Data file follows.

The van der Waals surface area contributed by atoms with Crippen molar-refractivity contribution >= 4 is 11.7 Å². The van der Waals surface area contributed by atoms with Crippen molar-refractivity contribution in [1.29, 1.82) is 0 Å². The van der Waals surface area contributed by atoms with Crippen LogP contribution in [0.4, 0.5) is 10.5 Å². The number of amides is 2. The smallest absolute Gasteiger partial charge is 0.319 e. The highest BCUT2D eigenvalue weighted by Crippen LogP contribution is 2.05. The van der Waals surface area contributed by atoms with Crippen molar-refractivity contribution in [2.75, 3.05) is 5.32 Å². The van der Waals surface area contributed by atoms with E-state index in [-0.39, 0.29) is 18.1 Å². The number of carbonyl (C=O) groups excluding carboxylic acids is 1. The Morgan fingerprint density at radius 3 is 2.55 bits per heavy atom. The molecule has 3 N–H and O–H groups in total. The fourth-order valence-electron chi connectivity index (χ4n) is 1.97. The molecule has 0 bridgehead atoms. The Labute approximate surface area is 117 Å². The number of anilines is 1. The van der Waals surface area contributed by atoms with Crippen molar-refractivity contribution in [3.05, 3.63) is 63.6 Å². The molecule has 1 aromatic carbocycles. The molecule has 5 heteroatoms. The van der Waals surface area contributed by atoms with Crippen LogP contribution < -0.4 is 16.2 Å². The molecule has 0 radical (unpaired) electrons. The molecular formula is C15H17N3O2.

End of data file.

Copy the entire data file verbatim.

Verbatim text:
The van der Waals surface area contributed by atoms with Crippen molar-refractivity contribution >= 4 is 11.7 Å². The van der Waals surface area contributed by atoms with Crippen molar-refractivity contribution in [1.29, 1.82) is 0 Å². The van der Waals surface area contributed by atoms with Crippen LogP contribution in [0.4, 0.5) is 10.5 Å². The number of amides is 2. The smallest absolute Gasteiger partial charge is 0.319 e. The highest BCUT2D eigenvalue weighted by Crippen LogP contribution is 2.05. The van der Waals surface area contributed by atoms with Crippen molar-refractivity contribution in [2.75, 3.05) is 5.32 Å². The van der Waals surface area contributed by atoms with E-state index in [-0.39, 0.29) is 18.1 Å². The number of carbonyl (C=O) groups excluding carboxylic acids is 1. The Morgan fingerprint density at radius 3 is 2.55 bits per heavy atom. The molecule has 3 N–H and O–H groups in total. The fourth-order valence-electron chi connectivity index (χ4n) is 1.97. The molecule has 0 bridgehead atoms. The Labute approximate surface area is 117 Å². The number of anilines is 1. The van der Waals surface area contributed by atoms with Crippen molar-refractivity contribution in [3.05, 3.63) is 63.6 Å². The molecule has 1 aromatic carbocycles. The molecule has 5 heteroatoms. The van der Waals surface area contributed by atoms with Crippen LogP contribution < -0.4 is 16.2 Å². The molecule has 0 radical (unpaired) electrons. The molecular formula is C15H17N3O2.